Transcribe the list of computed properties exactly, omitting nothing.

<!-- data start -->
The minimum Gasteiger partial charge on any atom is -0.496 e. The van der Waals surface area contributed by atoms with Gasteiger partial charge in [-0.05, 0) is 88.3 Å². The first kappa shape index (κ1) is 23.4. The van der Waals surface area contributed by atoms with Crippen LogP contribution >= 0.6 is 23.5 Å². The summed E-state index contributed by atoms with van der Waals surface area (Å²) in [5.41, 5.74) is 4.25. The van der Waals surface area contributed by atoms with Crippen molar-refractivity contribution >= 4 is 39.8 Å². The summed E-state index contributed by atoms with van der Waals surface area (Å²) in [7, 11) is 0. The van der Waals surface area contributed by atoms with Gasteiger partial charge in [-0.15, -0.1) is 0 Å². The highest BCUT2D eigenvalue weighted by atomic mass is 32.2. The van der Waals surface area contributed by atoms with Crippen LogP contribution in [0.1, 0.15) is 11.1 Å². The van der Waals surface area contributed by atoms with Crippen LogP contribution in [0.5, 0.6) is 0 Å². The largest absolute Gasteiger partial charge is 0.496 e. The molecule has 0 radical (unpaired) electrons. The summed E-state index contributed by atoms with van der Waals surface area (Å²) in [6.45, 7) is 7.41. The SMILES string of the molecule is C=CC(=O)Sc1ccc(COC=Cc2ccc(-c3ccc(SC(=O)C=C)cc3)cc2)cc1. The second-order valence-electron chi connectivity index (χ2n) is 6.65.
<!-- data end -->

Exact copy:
The minimum Gasteiger partial charge on any atom is -0.496 e. The van der Waals surface area contributed by atoms with Gasteiger partial charge in [-0.05, 0) is 88.3 Å². The first kappa shape index (κ1) is 23.4. The van der Waals surface area contributed by atoms with Crippen LogP contribution >= 0.6 is 23.5 Å². The summed E-state index contributed by atoms with van der Waals surface area (Å²) in [5.41, 5.74) is 4.25. The van der Waals surface area contributed by atoms with Crippen molar-refractivity contribution >= 4 is 39.8 Å². The summed E-state index contributed by atoms with van der Waals surface area (Å²) in [7, 11) is 0. The van der Waals surface area contributed by atoms with Gasteiger partial charge in [-0.15, -0.1) is 0 Å². The highest BCUT2D eigenvalue weighted by atomic mass is 32.2. The van der Waals surface area contributed by atoms with Crippen LogP contribution in [0.1, 0.15) is 11.1 Å². The van der Waals surface area contributed by atoms with Crippen LogP contribution in [0.5, 0.6) is 0 Å². The largest absolute Gasteiger partial charge is 0.496 e. The molecule has 0 radical (unpaired) electrons. The summed E-state index contributed by atoms with van der Waals surface area (Å²) in [6.45, 7) is 7.41. The SMILES string of the molecule is C=CC(=O)Sc1ccc(COC=Cc2ccc(-c3ccc(SC(=O)C=C)cc3)cc2)cc1. The second-order valence-electron chi connectivity index (χ2n) is 6.65.